Annual treks influence the yearly Victoria Sketch Club show.
The name’s a bit of a misnomer, though you generally sketch before painting, said 17-year member Victor Lotto. It is, however, historical.
“It actually is a 126 years old, this club,” Lotto said.
For over a century Victoria Sketch Club artists have gathered weekly to paint or sketch from local scenes or indoors from live models or from still life. Its story began in 1909, when a small band of enthusiasts formed an arts society. The result was the Island Arts Club with 56 charter members, including Samuel Maclure, Emily Carr, the Crease and Pemberton families.
By 1935 the Island Arts Society was the largest in Canada but in the intervening years interest waned except for the “Sketch Club” component which met regularly. In 1952, the Island Arts and Crafts Society became known as the Victoria Sketch Club.
As the oldest art group west of Ontario, the club takes pride in its history both to maintain its traditions and bring in new energy, ideas and artistic styles. A notable addition in recent years was the late Ted Harrison, whose unique vision and portrayal of Canada’s north received international acclaim.
“We have 35 members in the club and entry is through a juried process. The executive look at paintings by people interested in the club. So there’s not that much turnover,” said Lotto. “We do have one woman who’s a member of the club, been with it for 50 years, her mother used to take her when she was a little girl.”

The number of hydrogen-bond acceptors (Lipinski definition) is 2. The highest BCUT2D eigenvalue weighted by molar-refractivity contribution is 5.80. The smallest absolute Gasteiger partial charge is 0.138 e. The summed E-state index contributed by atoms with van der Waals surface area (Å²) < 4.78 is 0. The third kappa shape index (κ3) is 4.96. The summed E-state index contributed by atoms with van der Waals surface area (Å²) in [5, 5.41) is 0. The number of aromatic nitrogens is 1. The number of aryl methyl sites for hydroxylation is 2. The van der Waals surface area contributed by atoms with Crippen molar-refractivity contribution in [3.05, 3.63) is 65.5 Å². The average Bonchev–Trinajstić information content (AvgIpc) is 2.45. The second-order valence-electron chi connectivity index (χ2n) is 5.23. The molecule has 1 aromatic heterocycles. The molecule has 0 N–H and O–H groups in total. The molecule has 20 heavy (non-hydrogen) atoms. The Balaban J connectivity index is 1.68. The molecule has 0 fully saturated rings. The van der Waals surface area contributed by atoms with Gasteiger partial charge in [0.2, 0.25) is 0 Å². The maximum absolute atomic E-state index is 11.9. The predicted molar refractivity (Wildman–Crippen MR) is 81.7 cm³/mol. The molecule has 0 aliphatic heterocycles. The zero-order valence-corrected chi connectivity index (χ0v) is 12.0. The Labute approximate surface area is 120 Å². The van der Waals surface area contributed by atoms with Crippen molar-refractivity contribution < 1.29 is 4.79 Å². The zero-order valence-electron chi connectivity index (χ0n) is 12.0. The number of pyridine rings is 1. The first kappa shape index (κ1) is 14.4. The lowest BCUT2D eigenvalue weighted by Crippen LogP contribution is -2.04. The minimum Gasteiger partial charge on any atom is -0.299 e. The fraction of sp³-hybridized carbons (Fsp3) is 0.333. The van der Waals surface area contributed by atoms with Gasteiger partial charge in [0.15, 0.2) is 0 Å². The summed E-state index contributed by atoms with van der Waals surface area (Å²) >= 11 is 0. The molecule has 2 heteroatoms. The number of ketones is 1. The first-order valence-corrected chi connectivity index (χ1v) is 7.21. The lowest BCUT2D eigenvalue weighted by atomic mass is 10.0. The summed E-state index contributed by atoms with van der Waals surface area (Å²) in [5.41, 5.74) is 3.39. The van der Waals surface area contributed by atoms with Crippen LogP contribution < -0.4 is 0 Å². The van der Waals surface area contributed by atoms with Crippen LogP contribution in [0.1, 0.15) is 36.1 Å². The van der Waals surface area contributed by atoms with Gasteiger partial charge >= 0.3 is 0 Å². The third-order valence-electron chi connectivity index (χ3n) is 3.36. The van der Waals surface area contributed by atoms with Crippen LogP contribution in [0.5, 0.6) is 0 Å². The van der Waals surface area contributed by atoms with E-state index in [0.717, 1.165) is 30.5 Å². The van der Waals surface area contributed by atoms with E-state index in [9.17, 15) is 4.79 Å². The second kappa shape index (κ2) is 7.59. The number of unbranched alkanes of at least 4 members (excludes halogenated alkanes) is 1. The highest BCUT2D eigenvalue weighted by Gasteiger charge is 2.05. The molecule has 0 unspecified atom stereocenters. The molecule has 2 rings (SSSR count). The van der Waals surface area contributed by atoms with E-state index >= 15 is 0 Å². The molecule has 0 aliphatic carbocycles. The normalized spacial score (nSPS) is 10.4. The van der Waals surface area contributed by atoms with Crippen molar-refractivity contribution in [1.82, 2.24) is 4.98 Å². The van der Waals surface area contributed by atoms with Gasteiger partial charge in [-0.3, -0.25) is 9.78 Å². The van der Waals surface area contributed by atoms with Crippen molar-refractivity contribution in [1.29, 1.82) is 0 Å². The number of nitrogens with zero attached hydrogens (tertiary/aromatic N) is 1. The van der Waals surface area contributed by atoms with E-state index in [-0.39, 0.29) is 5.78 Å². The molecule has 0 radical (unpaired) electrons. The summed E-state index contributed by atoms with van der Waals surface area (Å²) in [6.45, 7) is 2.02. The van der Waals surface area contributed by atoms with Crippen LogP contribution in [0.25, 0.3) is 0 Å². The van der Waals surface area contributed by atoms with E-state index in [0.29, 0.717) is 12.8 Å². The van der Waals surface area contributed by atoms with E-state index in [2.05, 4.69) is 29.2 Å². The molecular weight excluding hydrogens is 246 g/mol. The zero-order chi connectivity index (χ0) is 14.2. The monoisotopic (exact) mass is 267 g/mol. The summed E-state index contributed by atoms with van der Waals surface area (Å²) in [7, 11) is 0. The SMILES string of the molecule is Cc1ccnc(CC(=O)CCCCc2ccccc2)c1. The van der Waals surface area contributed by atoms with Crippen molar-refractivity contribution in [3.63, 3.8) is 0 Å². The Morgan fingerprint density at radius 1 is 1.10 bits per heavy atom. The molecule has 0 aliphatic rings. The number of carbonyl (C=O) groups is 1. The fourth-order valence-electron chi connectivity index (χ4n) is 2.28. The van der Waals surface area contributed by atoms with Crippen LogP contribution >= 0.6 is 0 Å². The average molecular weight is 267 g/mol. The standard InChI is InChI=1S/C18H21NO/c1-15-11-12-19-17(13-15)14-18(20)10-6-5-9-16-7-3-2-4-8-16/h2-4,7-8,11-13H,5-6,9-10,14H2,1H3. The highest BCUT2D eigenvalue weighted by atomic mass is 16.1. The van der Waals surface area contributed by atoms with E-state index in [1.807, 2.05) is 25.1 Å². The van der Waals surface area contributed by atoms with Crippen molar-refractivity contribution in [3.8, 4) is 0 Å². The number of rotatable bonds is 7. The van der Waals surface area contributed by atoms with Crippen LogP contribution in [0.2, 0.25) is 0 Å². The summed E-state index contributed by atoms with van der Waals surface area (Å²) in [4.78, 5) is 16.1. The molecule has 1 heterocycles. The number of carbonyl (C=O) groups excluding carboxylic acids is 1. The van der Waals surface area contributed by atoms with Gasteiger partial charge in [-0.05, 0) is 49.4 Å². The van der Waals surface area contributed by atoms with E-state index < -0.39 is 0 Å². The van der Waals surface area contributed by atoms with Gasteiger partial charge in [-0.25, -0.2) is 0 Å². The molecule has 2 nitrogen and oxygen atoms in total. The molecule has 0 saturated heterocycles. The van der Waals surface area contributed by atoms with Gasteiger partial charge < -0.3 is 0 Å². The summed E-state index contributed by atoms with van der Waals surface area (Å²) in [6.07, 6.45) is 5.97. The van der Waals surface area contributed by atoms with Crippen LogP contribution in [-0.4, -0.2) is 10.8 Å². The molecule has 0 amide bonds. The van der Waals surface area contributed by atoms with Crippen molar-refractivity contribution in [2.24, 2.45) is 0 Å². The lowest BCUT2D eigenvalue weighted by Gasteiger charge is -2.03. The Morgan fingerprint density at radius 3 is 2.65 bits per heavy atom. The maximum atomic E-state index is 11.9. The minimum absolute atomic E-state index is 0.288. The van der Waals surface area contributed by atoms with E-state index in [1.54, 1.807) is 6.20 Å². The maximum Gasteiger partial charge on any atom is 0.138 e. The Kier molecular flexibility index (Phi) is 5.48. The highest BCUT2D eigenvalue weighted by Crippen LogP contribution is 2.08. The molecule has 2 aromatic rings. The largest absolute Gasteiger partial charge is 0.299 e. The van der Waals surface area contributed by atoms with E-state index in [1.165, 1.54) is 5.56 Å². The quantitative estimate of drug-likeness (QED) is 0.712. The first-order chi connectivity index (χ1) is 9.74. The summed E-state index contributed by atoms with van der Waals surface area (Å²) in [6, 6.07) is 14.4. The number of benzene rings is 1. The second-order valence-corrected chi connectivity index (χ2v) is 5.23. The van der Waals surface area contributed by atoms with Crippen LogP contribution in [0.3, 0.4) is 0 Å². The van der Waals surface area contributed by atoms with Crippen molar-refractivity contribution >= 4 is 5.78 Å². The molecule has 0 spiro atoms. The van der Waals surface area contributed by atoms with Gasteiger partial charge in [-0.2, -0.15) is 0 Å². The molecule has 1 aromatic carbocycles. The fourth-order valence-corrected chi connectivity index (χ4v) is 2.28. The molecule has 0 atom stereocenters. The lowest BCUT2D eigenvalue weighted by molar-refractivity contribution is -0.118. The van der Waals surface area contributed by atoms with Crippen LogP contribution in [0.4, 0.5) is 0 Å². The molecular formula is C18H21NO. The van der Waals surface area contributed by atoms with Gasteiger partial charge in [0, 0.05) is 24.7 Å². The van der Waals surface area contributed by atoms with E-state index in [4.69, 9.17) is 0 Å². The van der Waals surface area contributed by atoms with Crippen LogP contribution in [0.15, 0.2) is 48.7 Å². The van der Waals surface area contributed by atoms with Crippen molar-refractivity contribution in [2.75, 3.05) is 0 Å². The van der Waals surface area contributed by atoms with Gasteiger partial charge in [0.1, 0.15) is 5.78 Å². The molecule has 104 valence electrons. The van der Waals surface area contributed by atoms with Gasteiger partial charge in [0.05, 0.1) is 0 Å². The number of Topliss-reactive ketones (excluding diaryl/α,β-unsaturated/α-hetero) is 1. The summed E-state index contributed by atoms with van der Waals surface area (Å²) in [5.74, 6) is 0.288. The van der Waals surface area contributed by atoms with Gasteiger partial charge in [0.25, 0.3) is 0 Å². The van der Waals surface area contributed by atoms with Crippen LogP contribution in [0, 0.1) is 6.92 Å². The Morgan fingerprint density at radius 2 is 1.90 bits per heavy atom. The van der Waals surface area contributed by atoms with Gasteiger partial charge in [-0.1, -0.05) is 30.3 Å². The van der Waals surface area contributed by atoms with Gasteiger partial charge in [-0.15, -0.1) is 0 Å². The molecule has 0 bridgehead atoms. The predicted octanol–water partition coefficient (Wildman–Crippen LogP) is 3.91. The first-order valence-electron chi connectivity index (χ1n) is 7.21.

This year, the group that meets each Tuesday at Windsor Pavilion celebrates a record of unbroken activity covering 105 years.
“Those sessions are really painting sessions, we’ll either have a still life set up or bring in a model and do figure drawing or painting. The big activity is to work toward this show at Glenlyon (Norfolk School),” Lotto said.
The annual show and sale is held in the school gymnasium, started when a former member was a teacher at the Beach Drive establishment.
Much of the art is inspired by the annual group jaunt throughout Vancouver Island and its archipelagos. Travels take the group from Salt Spring Island to Tofino, last year to Cowichan Bay and this year’s plan is Parksville.
“We’re unique in at the end of September we all go away somewhere, different places on the Island, to paint for a week,” Lotto said. “Every day we go out and paint, and in the evenings we do critiques of our work.”
The group of retired professional artists, and those who held it to their heart while paying the bills as doctors, lawyers, generals and psychiatrists, continue to learn, bringing in outside instruction a couple times a year.
The objectives remain to foster the practice of painting and drawing and to contribute to the variety and richness of the local art scene. Club members continue to put on exhibitions either collectively or on a group basis, exhibit with such organizations as the Federation of Canadian Artists and participate in many community events.
March 17 at 7 p.m. the group launches its own community event. A show and sale that features more than 100 works, primarily acrylic and oil with a handful of watercolour in the mix, will range from representational to abstract.
“You’ll see a lot of paintings that were done on site in Cowichan Bay … It’s one of my favourite painting spots,” Lotto said. “The entrance is free and we always have a door prize.
The Victoria Sketch Club show and sale runs March 17 to 22 at Glenlyon Norfolk School, 1701 Beach Dr. It opens with the 7 p.m. launch on March 17 and runs daily from 10 a.m. to 7 p.m. closing at 4 p.m. on March 22.
Lotto plans to do a demo on Friday, March 20. Visit victoriasketchclub.ca for samples of work.